Traditionally Vehicle Census data, collected by seventeen states in the United States on a periodic basis, is grouped by county and state to estimate vehicle registrations. The aggregated data, while useful to derive trends, is of limited use to decision makers. Affordable data sharing technologies have made it possible for states to anonymize and share their datasets. Though more data from different sources has become available, the resources to analyze the data and use it to inform decisions haven’t kept pace. To overcome this limitation and to use the latest analysis techniques, some states have opened their datasets to the developer community.

Massachusetts opened its Vehicle Census dataset to the developer community as part of its 37 Billion Miles Data Challenge (“the challenge”) to help make informed decisions. Its vehicle census dataset contained anonymized information about the age, model, estimated mileage, fuel-efficiency, and zip-code of passenger and commercial vehicles registered in the state from 2008 to 2011.

Our team prepared a series of online dynamic maps to explain where driving places the biggest burden on family budgets. From the hot spot analysis using the maps, we deduced that the Fuel Burden (FB) Index (percent household income spent on fuel) depends on location: those who live in some zip codes spend proportionally more of their household income on fuel. We suggested that selectively targeting these zip-codes and smaller grids within these areas will have best chance of reducing total miles driven. A composite index (combining miles driven, carbon-dioxide emissions, and FB Index) at the grid level has the best chance of success. Households with higher FB Index may be more amenable to incentives for using transit or to carpool, so investments in these modes may be desirable. Our suggestions won the “Dollars and Sense” and “People’s Choice” awards in the challenge.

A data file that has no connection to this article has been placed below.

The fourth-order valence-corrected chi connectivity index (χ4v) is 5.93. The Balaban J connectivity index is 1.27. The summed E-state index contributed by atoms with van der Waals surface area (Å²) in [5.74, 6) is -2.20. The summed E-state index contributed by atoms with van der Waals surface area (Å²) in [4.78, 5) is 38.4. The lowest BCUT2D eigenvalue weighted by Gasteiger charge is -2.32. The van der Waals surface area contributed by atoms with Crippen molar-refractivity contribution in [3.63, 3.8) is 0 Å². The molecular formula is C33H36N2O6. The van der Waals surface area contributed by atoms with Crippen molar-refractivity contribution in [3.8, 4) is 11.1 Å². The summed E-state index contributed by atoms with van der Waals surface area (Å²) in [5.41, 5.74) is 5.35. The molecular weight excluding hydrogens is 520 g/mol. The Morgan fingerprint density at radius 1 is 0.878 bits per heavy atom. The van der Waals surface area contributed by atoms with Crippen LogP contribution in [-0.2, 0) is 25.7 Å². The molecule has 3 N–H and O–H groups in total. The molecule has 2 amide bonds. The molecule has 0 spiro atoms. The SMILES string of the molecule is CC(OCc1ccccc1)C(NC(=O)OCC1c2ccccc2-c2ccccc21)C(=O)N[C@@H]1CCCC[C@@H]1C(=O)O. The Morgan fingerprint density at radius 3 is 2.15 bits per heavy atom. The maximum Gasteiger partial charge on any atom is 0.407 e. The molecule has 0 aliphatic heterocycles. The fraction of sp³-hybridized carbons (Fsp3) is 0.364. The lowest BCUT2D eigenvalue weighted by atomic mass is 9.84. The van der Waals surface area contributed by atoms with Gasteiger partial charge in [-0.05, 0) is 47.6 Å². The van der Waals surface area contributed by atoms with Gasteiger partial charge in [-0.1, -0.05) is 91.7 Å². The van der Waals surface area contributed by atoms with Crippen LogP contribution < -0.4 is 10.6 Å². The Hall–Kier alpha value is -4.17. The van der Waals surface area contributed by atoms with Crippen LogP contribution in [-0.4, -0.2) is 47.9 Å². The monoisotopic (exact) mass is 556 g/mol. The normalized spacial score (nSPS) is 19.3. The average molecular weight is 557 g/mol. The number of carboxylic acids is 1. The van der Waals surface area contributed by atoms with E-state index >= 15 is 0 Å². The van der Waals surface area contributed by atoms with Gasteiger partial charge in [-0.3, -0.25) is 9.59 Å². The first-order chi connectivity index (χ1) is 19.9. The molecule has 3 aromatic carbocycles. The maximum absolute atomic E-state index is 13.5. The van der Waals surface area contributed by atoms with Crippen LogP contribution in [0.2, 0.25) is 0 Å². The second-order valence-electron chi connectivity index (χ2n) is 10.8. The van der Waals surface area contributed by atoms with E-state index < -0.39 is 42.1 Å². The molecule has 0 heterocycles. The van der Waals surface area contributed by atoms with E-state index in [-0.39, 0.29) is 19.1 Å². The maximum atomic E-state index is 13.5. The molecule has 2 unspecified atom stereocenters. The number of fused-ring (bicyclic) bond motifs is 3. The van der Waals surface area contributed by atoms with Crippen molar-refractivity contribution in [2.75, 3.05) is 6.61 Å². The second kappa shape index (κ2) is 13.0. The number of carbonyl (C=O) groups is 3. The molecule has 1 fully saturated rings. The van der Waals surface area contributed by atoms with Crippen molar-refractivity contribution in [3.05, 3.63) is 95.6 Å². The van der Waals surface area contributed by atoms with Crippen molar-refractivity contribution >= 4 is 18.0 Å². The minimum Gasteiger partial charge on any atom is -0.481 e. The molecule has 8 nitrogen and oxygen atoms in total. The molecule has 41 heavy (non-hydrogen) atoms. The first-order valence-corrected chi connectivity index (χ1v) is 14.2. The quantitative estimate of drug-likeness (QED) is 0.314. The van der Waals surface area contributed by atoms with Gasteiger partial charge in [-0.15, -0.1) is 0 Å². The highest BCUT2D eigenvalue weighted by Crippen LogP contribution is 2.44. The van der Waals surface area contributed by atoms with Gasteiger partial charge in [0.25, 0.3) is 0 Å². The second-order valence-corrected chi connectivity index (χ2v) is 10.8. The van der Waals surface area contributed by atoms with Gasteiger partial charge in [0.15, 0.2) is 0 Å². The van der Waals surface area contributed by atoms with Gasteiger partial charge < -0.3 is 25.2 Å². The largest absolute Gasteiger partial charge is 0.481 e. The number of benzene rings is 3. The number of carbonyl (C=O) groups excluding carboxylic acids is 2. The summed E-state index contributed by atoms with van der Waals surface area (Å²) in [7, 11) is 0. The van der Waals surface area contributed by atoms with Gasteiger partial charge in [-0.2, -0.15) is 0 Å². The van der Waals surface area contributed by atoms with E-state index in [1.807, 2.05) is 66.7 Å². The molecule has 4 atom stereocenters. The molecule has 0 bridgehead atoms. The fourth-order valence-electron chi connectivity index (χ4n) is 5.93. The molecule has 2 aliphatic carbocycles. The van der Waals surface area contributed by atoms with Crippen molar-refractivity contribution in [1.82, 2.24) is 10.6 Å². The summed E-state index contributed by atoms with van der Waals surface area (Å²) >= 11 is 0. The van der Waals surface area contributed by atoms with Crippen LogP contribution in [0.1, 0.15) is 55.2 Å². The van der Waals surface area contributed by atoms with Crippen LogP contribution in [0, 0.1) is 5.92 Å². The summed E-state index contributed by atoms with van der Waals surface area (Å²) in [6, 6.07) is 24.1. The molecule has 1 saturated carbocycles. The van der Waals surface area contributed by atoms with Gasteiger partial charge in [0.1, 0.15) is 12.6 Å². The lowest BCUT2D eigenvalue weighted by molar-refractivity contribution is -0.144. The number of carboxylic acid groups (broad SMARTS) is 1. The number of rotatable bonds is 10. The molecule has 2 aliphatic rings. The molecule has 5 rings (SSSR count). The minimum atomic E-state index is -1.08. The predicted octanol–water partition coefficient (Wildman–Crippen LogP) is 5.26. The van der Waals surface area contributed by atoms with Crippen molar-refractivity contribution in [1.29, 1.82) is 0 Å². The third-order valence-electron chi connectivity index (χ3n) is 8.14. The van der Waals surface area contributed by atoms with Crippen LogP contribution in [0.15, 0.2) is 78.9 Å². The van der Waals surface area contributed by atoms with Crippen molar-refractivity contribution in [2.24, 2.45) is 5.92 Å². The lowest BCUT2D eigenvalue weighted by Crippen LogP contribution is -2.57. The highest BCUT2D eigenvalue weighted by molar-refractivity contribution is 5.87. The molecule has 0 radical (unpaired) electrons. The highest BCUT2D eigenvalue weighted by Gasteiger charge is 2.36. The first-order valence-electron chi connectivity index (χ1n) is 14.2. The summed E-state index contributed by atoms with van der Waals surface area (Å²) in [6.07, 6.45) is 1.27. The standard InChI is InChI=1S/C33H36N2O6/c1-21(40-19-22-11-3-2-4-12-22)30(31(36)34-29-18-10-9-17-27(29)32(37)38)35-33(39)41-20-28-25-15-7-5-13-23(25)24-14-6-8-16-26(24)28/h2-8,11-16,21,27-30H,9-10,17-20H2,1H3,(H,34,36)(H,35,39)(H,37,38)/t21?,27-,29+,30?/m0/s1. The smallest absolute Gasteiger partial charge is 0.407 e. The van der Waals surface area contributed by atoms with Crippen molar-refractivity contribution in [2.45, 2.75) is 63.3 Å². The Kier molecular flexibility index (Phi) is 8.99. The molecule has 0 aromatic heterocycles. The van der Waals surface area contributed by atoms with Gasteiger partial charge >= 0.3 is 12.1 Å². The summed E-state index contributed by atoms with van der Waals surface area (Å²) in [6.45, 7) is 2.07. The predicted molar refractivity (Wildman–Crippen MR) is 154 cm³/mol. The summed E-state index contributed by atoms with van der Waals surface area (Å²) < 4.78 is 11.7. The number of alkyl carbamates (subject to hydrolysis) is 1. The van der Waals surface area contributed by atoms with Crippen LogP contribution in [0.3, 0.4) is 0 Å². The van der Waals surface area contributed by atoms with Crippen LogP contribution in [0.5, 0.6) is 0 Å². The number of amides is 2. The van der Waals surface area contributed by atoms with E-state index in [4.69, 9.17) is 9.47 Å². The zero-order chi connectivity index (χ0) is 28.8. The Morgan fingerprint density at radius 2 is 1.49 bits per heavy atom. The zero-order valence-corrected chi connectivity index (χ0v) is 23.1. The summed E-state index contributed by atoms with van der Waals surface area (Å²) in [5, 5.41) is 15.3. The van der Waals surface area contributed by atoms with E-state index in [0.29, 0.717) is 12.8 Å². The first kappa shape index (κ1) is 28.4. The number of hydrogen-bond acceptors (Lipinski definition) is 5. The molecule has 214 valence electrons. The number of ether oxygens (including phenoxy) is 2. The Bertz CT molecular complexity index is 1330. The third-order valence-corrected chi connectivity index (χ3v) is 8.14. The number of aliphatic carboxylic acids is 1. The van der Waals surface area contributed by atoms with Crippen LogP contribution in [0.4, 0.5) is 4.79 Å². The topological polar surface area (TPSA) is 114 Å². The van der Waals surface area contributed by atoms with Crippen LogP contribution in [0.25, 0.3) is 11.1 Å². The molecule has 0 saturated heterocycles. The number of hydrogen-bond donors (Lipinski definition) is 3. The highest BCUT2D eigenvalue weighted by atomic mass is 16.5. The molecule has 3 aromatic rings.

In the presentation, we will discuss writing programs to glean information from large datasets when traditional software’s do not work (as we did for the “challenge”). We will discuss our methodology and how novel methodologies can be devised that combine data from large disparate datasets.